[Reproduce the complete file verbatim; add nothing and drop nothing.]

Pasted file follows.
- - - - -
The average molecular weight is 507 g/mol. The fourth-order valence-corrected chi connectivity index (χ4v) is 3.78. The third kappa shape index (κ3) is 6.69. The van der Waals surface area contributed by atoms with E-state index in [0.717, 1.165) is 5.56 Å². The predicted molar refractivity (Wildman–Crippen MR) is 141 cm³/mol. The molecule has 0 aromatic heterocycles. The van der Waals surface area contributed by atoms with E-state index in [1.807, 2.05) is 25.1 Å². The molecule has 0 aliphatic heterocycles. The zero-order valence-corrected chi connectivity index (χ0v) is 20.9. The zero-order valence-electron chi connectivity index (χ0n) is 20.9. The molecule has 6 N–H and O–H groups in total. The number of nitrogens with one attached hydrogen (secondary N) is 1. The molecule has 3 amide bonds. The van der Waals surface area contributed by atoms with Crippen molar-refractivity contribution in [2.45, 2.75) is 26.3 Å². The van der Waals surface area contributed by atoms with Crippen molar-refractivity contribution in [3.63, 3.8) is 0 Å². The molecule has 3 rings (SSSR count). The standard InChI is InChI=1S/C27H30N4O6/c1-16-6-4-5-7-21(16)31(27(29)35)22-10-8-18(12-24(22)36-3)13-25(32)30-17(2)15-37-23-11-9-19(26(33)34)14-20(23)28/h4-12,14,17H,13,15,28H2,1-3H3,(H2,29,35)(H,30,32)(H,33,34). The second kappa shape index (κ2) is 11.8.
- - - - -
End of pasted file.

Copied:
The average molecular weight is 507 g/mol. The fourth-order valence-corrected chi connectivity index (χ4v) is 3.78. The third kappa shape index (κ3) is 6.69. The van der Waals surface area contributed by atoms with E-state index in [0.717, 1.165) is 5.56 Å². The predicted molar refractivity (Wildman–Crippen MR) is 141 cm³/mol. The molecule has 0 aromatic heterocycles. The van der Waals surface area contributed by atoms with E-state index in [1.807, 2.05) is 25.1 Å². The molecule has 0 aliphatic heterocycles. The zero-order valence-corrected chi connectivity index (χ0v) is 20.9. The zero-order valence-electron chi connectivity index (χ0n) is 20.9. The molecule has 6 N–H and O–H groups in total. The number of nitrogens with one attached hydrogen (secondary N) is 1. The molecule has 3 amide bonds. The van der Waals surface area contributed by atoms with Crippen molar-refractivity contribution in [2.45, 2.75) is 26.3 Å². The van der Waals surface area contributed by atoms with Crippen molar-refractivity contribution in [3.63, 3.8) is 0 Å². The molecule has 3 rings (SSSR count). The standard InChI is InChI=1S/C27H30N4O6/c1-16-6-4-5-7-21(16)31(27(29)35)22-10-8-18(12-24(22)36-3)13-25(32)30-17(2)15-37-23-11-9-19(26(33)34)14-20(23)28/h4-12,14,17H,13,15,28H2,1-3H3,(H2,29,35)(H,30,32)(H,33,34). The second kappa shape index (κ2) is 11.8.